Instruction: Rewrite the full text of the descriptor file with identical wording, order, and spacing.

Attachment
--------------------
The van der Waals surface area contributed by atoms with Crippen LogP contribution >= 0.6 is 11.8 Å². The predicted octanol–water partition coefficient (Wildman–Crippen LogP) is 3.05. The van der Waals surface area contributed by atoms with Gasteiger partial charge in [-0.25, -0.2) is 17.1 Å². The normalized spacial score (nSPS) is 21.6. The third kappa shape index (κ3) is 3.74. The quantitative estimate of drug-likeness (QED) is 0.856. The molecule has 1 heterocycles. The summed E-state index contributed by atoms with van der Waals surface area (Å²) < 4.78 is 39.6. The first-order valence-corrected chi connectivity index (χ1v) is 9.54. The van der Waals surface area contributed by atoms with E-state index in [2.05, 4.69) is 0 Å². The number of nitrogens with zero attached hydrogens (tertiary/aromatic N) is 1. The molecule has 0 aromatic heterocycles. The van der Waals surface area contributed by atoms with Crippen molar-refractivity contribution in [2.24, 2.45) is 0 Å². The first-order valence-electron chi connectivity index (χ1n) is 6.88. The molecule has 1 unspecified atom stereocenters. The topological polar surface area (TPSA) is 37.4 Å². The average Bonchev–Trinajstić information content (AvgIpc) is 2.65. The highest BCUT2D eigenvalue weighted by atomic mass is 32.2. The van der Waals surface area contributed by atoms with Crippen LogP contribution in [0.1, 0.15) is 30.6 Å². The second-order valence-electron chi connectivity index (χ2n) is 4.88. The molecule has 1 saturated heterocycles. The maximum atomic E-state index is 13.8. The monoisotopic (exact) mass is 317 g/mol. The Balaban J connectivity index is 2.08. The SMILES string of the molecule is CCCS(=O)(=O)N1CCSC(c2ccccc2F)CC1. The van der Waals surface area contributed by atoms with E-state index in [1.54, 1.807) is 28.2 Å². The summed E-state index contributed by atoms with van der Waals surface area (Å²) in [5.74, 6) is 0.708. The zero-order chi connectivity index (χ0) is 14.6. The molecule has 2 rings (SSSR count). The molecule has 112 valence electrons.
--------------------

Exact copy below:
The van der Waals surface area contributed by atoms with Crippen LogP contribution >= 0.6 is 11.8 Å². The predicted octanol–water partition coefficient (Wildman–Crippen LogP) is 3.05. The van der Waals surface area contributed by atoms with Gasteiger partial charge in [-0.25, -0.2) is 17.1 Å². The normalized spacial score (nSPS) is 21.6. The third kappa shape index (κ3) is 3.74. The quantitative estimate of drug-likeness (QED) is 0.856. The molecule has 1 heterocycles. The summed E-state index contributed by atoms with van der Waals surface area (Å²) < 4.78 is 39.6. The first-order valence-corrected chi connectivity index (χ1v) is 9.54. The van der Waals surface area contributed by atoms with E-state index in [2.05, 4.69) is 0 Å². The number of nitrogens with zero attached hydrogens (tertiary/aromatic N) is 1. The molecule has 0 aromatic heterocycles. The van der Waals surface area contributed by atoms with Crippen molar-refractivity contribution in [2.24, 2.45) is 0 Å². The first-order valence-electron chi connectivity index (χ1n) is 6.88. The molecule has 1 unspecified atom stereocenters. The topological polar surface area (TPSA) is 37.4 Å². The average Bonchev–Trinajstić information content (AvgIpc) is 2.65. The highest BCUT2D eigenvalue weighted by atomic mass is 32.2. The van der Waals surface area contributed by atoms with Crippen LogP contribution in [0.1, 0.15) is 30.6 Å². The second-order valence-electron chi connectivity index (χ2n) is 4.88. The molecule has 1 saturated heterocycles. The maximum atomic E-state index is 13.8. The monoisotopic (exact) mass is 317 g/mol. The Balaban J connectivity index is 2.08. The SMILES string of the molecule is CCCS(=O)(=O)N1CCSC(c2ccccc2F)CC1. The van der Waals surface area contributed by atoms with E-state index in [1.54, 1.807) is 28.2 Å². The summed E-state index contributed by atoms with van der Waals surface area (Å²) in [5.74, 6) is 0.708. The zero-order chi connectivity index (χ0) is 14.6. The molecule has 2 rings (SSSR count). The molecule has 112 valence electrons.